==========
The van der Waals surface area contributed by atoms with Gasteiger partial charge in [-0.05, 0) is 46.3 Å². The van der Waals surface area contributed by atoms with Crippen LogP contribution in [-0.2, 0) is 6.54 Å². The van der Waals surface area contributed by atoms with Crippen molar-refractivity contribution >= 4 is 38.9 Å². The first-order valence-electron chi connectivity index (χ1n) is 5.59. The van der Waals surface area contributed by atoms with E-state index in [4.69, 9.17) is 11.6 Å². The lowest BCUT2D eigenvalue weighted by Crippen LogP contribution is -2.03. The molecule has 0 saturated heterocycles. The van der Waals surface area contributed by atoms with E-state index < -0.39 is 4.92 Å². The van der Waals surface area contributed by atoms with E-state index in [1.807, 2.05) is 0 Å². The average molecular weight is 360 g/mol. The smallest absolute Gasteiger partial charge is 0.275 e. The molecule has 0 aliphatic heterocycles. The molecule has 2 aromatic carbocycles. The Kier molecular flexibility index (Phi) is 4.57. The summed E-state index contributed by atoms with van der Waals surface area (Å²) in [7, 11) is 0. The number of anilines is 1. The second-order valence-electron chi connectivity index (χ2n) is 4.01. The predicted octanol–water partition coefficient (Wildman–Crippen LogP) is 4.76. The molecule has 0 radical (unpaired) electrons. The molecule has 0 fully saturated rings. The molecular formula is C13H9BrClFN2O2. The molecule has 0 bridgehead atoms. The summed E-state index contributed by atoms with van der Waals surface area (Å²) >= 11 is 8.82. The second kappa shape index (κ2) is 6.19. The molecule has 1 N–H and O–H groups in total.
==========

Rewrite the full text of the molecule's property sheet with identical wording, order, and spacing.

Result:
The van der Waals surface area contributed by atoms with Gasteiger partial charge in [-0.05, 0) is 46.3 Å². The van der Waals surface area contributed by atoms with Crippen LogP contribution in [-0.2, 0) is 6.54 Å². The van der Waals surface area contributed by atoms with Crippen molar-refractivity contribution >= 4 is 38.9 Å². The first-order valence-electron chi connectivity index (χ1n) is 5.59. The van der Waals surface area contributed by atoms with E-state index in [4.69, 9.17) is 11.6 Å². The lowest BCUT2D eigenvalue weighted by Crippen LogP contribution is -2.03. The molecule has 0 saturated heterocycles. The van der Waals surface area contributed by atoms with E-state index < -0.39 is 4.92 Å². The van der Waals surface area contributed by atoms with E-state index in [1.807, 2.05) is 0 Å². The average molecular weight is 360 g/mol. The smallest absolute Gasteiger partial charge is 0.275 e. The molecule has 0 aliphatic heterocycles. The molecule has 2 aromatic carbocycles. The Kier molecular flexibility index (Phi) is 4.57. The summed E-state index contributed by atoms with van der Waals surface area (Å²) in [7, 11) is 0. The number of anilines is 1. The second-order valence-electron chi connectivity index (χ2n) is 4.01. The predicted octanol–water partition coefficient (Wildman–Crippen LogP) is 4.76. The molecule has 0 radical (unpaired) electrons. The molecule has 0 fully saturated rings. The molecular formula is C13H9BrClFN2O2. The molecule has 0 bridgehead atoms. The summed E-state index contributed by atoms with van der Waals surface area (Å²) >= 11 is 8.82. The second kappa shape index (κ2) is 6.19. The molecule has 1 N–H and O–H groups in total.